Jupiter is the largest planet of the Solar System, with a mass 2.5 greater than all of the rest of the planets combined - but still only one-thousandth that of the Sun.

Star-like

Jupiter is the planet most like the Sun in terms of its composition. Although Jupiter would still need to be about 75 times as massive to fuse hydrogen and become a star, it would only need to be 13 times as massive to burn deuterium and become a brown dwarf.

Atmosphere

Jupiter spins on its axis faster than any other planet. Because of this rotation, Jupiter’s atmosphere is subject to high winds, which cause the atmosphere to form distinct bands of colour, like swirling vortices and gigantic anticyclonic storms.

Moons

Jupiter governs the largest number of moons of any planet, with the current official total being 67. The four largest are the Galilean moons: Io, Europa, Ganymede, and Callisto. Ganymede, the largest moon in the Solar System, has a diameter greater than that of the planet Mercury.

Observation

Jupiter is the fourth brightest object in our skies after the Sun, Moon and Venus. Because the orbit of Jupiter is outside the Earth’s, the planet always appears nearly fully illuminated when viewed through Earth-based telescopes.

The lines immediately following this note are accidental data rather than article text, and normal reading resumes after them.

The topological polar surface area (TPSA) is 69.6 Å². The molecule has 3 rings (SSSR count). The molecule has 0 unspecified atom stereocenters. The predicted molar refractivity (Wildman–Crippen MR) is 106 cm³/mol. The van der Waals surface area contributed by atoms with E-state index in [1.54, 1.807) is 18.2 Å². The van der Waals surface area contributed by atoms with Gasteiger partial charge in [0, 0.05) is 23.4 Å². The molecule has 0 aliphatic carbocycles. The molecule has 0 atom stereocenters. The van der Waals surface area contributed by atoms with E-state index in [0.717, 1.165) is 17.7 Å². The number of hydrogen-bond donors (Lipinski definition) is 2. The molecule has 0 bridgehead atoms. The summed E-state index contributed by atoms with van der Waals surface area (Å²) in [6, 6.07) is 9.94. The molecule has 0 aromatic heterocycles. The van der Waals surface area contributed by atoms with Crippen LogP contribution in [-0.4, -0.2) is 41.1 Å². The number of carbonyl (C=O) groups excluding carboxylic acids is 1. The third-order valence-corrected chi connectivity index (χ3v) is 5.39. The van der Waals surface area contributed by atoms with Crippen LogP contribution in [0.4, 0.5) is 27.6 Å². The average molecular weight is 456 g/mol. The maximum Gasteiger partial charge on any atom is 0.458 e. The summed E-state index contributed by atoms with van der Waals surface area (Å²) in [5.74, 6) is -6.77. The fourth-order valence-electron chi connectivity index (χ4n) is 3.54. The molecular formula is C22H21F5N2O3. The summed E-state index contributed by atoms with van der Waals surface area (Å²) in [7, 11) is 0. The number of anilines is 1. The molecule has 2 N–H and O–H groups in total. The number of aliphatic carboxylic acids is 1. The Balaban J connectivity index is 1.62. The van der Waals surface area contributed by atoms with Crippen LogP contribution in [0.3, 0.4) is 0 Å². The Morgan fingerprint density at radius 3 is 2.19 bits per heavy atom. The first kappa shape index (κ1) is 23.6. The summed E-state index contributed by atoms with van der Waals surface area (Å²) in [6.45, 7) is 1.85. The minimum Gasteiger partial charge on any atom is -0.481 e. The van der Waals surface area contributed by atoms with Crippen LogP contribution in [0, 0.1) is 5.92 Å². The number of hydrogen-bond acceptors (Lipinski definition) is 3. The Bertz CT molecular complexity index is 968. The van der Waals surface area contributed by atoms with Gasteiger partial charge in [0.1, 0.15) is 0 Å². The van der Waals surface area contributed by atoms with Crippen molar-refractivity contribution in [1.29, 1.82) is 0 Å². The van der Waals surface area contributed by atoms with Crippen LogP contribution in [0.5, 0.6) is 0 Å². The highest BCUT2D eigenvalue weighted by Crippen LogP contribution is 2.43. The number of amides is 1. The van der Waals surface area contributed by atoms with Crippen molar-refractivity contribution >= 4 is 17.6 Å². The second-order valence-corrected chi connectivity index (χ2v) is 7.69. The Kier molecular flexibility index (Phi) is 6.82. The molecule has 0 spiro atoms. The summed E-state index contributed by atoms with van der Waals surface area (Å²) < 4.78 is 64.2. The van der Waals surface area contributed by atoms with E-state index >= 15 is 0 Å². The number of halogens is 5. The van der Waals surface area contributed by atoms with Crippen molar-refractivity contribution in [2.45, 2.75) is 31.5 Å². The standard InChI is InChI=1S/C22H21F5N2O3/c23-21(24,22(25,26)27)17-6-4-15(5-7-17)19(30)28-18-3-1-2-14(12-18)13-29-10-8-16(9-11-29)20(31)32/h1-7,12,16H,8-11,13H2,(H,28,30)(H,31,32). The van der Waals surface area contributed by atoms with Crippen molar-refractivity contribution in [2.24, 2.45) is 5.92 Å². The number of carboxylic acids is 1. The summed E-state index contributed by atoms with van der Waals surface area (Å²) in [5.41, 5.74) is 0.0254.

Structure

Layer Composition
Atmosphere Molecular hydrogen and helium
Mantle Liquid-metallic hydrogen and helium
Core Dense solid rock

Atmosphere

Jupiter is composed primarily of gaseous and liquid matter. There is no surface, only a gradual change from the atmosphere. Conditions blend smoothly from gas to liquid as the temperature and pressure inside Jupiter increase steadily toward the core.

Mantle

The surrounding liquid hydrogen is responsible for Jupiter’s massive magentic field, which is 10 times stronger than Earth’s , with the magnetic pole strength being nearly 20,000 times stronger than the Earth's pole strength.

Core

Jupiter is thought of have a dense core. The exact composition of the core is unknown, as are the properties of materials at the temperatures and pressures of those depths, but it is thought to be solid.

Four largest moons of Jupiter: The Galilean moons